Lab Notes

Summer 2012

space-surgerySatellite Surgery: How can NASA fix valuable satellites that are breaking down or running out of fuel? Robots to the rescue. Scientists say that the same technology that allows doctors to steer a machine through delicate abdominal surgery could someday help an operation on Earth fix a faulty fuel line on the far side of the moon. Two graduate students recently demonstrated this technology using a modified da Vinci medical console at the Homewood campus to manipulate an industrial robot at NASA’s Goddard Space Flight Center in Greenbelt, Md., about 30 miles away.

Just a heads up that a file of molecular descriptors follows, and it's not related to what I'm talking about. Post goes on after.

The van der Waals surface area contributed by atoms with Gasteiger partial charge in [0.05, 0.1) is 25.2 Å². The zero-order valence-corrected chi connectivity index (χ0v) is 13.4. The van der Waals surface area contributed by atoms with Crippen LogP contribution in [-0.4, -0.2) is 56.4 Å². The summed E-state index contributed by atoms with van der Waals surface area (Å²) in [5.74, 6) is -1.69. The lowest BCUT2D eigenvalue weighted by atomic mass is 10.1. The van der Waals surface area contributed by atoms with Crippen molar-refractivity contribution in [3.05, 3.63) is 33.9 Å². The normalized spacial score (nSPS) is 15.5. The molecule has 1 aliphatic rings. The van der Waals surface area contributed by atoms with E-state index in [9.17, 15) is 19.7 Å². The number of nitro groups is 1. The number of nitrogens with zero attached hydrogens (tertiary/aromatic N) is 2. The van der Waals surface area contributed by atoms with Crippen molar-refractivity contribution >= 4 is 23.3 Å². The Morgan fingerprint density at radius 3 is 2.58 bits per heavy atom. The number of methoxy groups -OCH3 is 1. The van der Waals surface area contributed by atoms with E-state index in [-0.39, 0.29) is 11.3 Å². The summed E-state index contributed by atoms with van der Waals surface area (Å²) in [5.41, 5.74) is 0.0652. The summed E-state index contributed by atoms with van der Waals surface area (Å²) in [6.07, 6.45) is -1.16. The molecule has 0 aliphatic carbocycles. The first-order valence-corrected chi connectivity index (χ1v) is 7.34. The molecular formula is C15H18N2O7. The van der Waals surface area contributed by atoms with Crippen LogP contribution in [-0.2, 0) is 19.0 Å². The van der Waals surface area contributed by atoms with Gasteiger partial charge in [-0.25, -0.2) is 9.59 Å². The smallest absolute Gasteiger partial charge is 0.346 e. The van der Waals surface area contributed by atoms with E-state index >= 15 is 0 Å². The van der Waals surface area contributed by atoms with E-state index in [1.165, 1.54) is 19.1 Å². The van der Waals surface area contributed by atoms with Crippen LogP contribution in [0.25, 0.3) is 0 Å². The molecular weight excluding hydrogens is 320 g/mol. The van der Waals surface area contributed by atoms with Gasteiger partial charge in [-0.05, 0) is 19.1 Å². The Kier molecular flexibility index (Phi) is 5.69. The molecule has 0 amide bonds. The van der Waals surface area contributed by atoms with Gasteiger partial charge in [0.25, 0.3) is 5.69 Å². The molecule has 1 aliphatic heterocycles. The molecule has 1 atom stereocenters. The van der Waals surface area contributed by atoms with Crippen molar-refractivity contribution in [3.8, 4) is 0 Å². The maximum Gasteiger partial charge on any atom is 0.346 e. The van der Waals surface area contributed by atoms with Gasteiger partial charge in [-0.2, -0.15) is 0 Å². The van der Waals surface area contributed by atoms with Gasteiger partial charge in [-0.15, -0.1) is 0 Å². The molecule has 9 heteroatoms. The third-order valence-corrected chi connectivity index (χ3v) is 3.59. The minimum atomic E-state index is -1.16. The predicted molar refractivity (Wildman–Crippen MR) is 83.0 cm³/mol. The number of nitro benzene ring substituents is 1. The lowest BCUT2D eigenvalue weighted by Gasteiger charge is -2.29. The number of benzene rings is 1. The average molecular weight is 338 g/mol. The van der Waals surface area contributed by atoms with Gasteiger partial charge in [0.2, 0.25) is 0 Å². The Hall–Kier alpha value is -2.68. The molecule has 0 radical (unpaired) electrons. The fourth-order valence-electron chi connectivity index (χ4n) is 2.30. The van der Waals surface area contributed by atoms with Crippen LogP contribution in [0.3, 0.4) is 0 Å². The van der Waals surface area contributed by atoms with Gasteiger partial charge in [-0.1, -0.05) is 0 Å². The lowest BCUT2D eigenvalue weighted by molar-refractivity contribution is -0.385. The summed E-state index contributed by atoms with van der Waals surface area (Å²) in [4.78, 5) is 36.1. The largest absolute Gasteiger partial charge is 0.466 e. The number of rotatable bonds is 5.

memoryMemory Boost: Johns Hopkins engineers have discovered previously unknown properties of a common memory material, paving the way for the development of new forms of memory drives, movie discs, and computer systems. The material, nicknamed GST, is an inexpensive phase-change memory alloy composed of germanium, antimony, and tellurium, already in use in rewritable optical media. By using diamond-tipped tools to apply pressure to the materials, a Hopkins team uncovered new electrical resistance characteristics that could make GST more useful to the computer and electronics industries. “It works 100 times faster and is rewritable millions of times,” says doctoral student Ming Xu, who was lead author on the study, published in the Proceedings of the National Academy of Sciences.